Black history rooted in slavery means that the country was always going to have to make ugly compromises with its own ideals, a process that became normalized. The longevity of slavery meant that business and the pursuit of profit, not justice, would be the dominant force in American life and the real energy driving even the most optimistic notions of American exceptionalism. Put in this context, the cult of Trump is not new, just another compromise with our ideals, albeit a far-reaching one that looks particularly bad in the supposedly enlightened post-civil rights era of the 21st century.

What we must come to grips with is that the arrogance and myopia that made our race-based social caste system possible, that allowed us to dishonor our Constitution and delude ourselves on a regular basis, are the same arrogance and myopia that are now threatening the well-being of the entire planet. Denying climate change is part and parcel of denying the corrosive effects of segregation. The point is that America is very good at making its own reality, which is another way of saying it has always tolerated — even welcomed — fake news and alternative facts for the sake of power and political convenience.      http://www.nytimes.com/2020/02/19/opinion/black-history-month-america.html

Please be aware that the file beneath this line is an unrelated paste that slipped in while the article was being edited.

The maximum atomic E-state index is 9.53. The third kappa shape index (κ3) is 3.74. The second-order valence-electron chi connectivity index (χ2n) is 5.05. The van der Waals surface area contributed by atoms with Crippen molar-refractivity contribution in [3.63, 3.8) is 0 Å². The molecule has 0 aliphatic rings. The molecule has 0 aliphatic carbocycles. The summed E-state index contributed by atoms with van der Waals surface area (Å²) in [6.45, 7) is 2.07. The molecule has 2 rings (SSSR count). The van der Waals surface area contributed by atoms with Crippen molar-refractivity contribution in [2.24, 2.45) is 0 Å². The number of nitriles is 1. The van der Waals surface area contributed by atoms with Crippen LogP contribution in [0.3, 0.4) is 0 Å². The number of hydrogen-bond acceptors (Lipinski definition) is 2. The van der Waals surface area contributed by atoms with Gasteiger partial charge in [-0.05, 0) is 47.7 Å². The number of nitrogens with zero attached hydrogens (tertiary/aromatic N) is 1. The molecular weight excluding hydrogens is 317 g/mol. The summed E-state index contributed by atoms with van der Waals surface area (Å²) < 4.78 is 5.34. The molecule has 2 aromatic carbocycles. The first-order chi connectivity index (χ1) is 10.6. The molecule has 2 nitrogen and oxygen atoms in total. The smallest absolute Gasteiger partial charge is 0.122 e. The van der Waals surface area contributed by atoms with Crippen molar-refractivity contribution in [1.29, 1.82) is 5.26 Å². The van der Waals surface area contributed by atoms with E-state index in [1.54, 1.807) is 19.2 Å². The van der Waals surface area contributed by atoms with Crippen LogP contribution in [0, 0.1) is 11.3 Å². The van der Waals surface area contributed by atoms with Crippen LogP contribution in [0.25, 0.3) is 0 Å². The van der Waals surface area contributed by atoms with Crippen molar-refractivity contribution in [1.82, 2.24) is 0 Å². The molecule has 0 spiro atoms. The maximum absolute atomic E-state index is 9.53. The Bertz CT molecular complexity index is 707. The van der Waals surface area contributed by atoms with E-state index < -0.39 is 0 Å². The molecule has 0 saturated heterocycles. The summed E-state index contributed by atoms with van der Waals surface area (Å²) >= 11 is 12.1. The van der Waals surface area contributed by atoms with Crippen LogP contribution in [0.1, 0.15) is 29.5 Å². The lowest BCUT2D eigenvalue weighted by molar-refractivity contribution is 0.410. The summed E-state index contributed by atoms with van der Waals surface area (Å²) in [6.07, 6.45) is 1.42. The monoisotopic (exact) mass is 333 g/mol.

So yeah, while lots of white people are suddenly horrified and protesting about the Department of Justice being politicized, for centuries, poor people, brown and black people, native peoples, immigrants in the 19th and early 20th centuries have all known the injustice baked into the US justice system.

Kaplan concludes her essay with these words:

All this month, I’ve wondered: Would Harriet Tubman, et al., have been surprised at this state of affairs? I think not. Disappointed for sure, but not surprised; I doubt any black freedom fighter expected a country so wedded to inequality to significantly change in his or her lifetime or ours. Yet if we as a country don’t significantly change our view of our own history, which is framed in black history, there will be precious little in the future to celebrate.